Global Music Column – january



Various: London Is the Place for Me: The Music of Young Black London, Vols 7 & 8


Creole languages and culture can be loosely defined as those that have been mixed: a natural blending of influences over time to create a new hybridity. Much of this mixing has historically been a consequence of colonial oppression, and a response to unwanted and newfound circumstances. Yet through the trauma come new forms of resilience and creativity: these are the building blocks of Honest Jon’s London Is the Place for Me compilations.


Charting the recordings of West Indians and west Africans in London following the first waves of immigration to Britain after the arrival of the Empire Windrush in 1948, the compilations provide a tantalising glimpse into changing musical cultures: Trinidadian steel bands performing at carnival, patois poetry and jazz-inflected calypso. Volume 7 has a diverse mix of styles from calypso to Jamaican mento, west African palm-wine music and South American joropo. Part ethnomusicography and part mixtape, the disc’s 20 tracks make for a joyous listening experience, encompassing vocalist Louise Bennett’s patios Christmas song Bongo Man,the plaintive jazz stylings of Mississippi-born Marie Bryant, and the propulsive, clattering percussiveness of the Nigerian Union Rhythm Group.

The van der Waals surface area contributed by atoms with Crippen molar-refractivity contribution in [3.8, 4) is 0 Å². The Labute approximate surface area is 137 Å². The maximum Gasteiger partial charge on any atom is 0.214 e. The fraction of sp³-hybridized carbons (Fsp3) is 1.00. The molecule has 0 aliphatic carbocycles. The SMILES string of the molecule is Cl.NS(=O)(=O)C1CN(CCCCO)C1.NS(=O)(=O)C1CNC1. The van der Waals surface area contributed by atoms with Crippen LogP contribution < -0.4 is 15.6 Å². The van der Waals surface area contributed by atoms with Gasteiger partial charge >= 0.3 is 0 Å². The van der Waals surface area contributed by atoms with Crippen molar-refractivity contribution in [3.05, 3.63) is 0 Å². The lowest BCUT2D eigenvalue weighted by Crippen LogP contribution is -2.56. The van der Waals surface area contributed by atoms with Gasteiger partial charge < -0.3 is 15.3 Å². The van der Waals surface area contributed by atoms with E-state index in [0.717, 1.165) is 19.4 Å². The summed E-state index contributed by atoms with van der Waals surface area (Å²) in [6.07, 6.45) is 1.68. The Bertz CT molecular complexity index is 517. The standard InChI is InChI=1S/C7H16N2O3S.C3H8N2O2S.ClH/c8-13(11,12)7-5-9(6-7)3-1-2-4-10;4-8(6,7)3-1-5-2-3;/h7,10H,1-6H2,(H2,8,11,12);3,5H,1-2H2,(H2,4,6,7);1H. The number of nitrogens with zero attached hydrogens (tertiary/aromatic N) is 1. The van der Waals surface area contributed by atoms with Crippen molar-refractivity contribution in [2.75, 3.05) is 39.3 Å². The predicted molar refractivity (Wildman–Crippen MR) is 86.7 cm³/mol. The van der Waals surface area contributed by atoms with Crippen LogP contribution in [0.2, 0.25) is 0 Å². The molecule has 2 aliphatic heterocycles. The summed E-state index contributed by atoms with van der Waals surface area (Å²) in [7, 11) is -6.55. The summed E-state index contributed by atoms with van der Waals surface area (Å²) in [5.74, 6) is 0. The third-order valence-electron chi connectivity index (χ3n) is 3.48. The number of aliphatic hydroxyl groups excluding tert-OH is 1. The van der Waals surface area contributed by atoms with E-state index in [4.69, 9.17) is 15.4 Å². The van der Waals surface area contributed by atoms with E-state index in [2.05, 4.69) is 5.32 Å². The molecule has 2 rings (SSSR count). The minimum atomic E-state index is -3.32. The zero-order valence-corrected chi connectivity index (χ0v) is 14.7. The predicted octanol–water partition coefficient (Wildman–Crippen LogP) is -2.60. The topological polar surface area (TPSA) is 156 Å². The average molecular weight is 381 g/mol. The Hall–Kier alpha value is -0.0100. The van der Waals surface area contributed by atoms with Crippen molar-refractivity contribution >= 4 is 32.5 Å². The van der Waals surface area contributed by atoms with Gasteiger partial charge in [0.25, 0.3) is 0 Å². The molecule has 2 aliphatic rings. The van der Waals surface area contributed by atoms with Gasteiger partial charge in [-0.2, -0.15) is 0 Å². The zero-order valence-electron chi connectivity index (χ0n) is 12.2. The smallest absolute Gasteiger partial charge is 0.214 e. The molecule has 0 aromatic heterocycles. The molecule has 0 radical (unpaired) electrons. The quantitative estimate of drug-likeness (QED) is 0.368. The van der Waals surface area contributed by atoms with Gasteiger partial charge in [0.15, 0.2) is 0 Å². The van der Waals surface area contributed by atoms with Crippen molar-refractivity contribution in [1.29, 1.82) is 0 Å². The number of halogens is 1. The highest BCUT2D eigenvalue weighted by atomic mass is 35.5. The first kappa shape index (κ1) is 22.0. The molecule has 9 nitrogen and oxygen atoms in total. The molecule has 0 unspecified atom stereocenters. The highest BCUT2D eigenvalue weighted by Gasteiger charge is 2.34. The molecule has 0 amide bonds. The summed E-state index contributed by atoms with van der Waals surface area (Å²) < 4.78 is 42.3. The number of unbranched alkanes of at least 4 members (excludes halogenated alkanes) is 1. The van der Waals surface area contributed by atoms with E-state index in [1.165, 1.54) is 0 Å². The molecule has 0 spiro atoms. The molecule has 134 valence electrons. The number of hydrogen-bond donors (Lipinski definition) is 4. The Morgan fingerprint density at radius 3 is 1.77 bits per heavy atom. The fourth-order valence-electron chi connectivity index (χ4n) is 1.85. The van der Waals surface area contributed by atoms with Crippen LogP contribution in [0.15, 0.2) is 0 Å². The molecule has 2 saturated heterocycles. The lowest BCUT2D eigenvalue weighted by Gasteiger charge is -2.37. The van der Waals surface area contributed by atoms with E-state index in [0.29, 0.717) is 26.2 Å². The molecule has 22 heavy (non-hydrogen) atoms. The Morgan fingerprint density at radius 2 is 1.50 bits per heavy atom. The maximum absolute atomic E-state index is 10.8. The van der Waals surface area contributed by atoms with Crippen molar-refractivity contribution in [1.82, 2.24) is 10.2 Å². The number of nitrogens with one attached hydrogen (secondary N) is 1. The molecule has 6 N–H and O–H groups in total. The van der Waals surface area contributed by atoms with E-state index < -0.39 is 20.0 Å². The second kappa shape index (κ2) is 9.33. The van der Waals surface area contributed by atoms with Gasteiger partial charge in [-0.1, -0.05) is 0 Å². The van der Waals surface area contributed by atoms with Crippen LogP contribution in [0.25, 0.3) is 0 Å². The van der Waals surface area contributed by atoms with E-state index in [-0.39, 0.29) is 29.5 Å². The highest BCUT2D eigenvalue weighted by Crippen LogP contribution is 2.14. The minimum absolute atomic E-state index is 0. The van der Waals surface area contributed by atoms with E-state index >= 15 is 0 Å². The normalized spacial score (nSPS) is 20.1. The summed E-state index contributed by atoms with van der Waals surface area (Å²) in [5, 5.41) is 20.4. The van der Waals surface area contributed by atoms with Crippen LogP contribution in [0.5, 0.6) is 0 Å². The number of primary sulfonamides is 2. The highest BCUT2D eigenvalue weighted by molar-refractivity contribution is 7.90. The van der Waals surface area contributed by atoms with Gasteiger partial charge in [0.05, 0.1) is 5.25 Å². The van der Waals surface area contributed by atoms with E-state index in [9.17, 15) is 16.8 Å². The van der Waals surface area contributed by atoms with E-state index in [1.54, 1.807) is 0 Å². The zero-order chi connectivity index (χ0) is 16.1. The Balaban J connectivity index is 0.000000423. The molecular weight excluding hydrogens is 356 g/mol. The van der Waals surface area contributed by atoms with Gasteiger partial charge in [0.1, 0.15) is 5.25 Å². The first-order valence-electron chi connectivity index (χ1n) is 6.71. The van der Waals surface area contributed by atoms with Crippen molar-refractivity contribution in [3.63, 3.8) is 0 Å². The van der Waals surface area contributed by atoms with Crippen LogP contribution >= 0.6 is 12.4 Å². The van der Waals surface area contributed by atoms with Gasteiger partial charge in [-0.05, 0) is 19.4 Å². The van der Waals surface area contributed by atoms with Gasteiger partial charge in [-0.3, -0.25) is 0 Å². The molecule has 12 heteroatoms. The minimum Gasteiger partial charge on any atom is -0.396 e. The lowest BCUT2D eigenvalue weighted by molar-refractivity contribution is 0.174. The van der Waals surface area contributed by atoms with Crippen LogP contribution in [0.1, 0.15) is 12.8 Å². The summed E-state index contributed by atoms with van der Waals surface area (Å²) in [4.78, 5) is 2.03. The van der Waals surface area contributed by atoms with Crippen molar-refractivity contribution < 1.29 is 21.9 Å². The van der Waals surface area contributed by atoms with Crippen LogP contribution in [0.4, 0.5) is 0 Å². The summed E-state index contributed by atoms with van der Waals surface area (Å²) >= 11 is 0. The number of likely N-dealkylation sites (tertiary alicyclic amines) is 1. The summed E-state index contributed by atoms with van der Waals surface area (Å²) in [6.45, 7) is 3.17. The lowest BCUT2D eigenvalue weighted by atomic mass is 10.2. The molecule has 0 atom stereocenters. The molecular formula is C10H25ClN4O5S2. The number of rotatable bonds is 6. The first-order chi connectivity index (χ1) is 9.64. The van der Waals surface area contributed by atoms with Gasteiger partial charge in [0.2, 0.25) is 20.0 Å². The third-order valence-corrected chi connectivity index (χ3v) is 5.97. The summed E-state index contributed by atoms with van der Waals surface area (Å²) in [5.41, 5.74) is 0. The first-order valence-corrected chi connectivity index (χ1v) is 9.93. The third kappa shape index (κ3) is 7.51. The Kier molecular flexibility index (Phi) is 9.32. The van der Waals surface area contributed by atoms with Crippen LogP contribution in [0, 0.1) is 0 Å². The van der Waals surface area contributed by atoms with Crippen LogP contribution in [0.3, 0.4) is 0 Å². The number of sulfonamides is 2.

Read the column in the Guardian.


[This piece was published on 17/01/20]